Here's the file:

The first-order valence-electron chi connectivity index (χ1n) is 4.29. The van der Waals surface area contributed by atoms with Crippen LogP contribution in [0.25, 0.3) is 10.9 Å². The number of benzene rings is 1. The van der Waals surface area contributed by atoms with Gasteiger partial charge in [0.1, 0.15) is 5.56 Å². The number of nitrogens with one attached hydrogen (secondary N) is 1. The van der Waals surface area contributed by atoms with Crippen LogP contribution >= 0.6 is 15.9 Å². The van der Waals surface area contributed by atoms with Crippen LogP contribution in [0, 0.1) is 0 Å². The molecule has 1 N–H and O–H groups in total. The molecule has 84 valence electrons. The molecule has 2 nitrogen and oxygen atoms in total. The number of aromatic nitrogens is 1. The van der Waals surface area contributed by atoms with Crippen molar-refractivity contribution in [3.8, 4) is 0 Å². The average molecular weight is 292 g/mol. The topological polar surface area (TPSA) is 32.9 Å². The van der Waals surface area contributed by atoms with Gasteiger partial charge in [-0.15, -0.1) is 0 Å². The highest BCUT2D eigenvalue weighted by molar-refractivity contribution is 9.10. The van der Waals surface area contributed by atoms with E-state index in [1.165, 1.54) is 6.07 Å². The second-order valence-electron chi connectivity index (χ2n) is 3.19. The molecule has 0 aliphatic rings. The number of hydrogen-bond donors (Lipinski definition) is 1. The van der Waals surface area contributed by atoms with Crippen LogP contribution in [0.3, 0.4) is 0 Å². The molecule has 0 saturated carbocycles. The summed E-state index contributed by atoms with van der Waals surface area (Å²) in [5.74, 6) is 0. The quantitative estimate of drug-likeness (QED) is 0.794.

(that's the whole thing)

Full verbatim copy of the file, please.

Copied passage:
The first-order valence-electron chi connectivity index (χ1n) is 4.29. The van der Waals surface area contributed by atoms with Crippen LogP contribution in [0.25, 0.3) is 10.9 Å². The number of benzene rings is 1. The van der Waals surface area contributed by atoms with Gasteiger partial charge in [0.1, 0.15) is 5.56 Å². The number of nitrogens with one attached hydrogen (secondary N) is 1. The van der Waals surface area contributed by atoms with Crippen LogP contribution >= 0.6 is 15.9 Å². The van der Waals surface area contributed by atoms with Crippen LogP contribution in [0, 0.1) is 0 Å². The molecule has 1 N–H and O–H groups in total. The molecule has 84 valence electrons. The molecule has 2 nitrogen and oxygen atoms in total. The number of aromatic nitrogens is 1. The van der Waals surface area contributed by atoms with Crippen molar-refractivity contribution in [3.8, 4) is 0 Å². The average molecular weight is 292 g/mol. The topological polar surface area (TPSA) is 32.9 Å². The van der Waals surface area contributed by atoms with Gasteiger partial charge in [-0.15, -0.1) is 0 Å². The highest BCUT2D eigenvalue weighted by molar-refractivity contribution is 9.10. The van der Waals surface area contributed by atoms with E-state index in [1.165, 1.54) is 6.07 Å². The second-order valence-electron chi connectivity index (χ2n) is 3.19. The molecule has 0 aliphatic rings. The number of hydrogen-bond donors (Lipinski definition) is 1. The van der Waals surface area contributed by atoms with Crippen LogP contribution in [0.3, 0.4) is 0 Å². The molecule has 0 saturated carbocycles. The summed E-state index contributed by atoms with van der Waals surface area (Å²) in [5.74, 6) is 0. The quantitative estimate of drug-likeness (QED) is 0.794.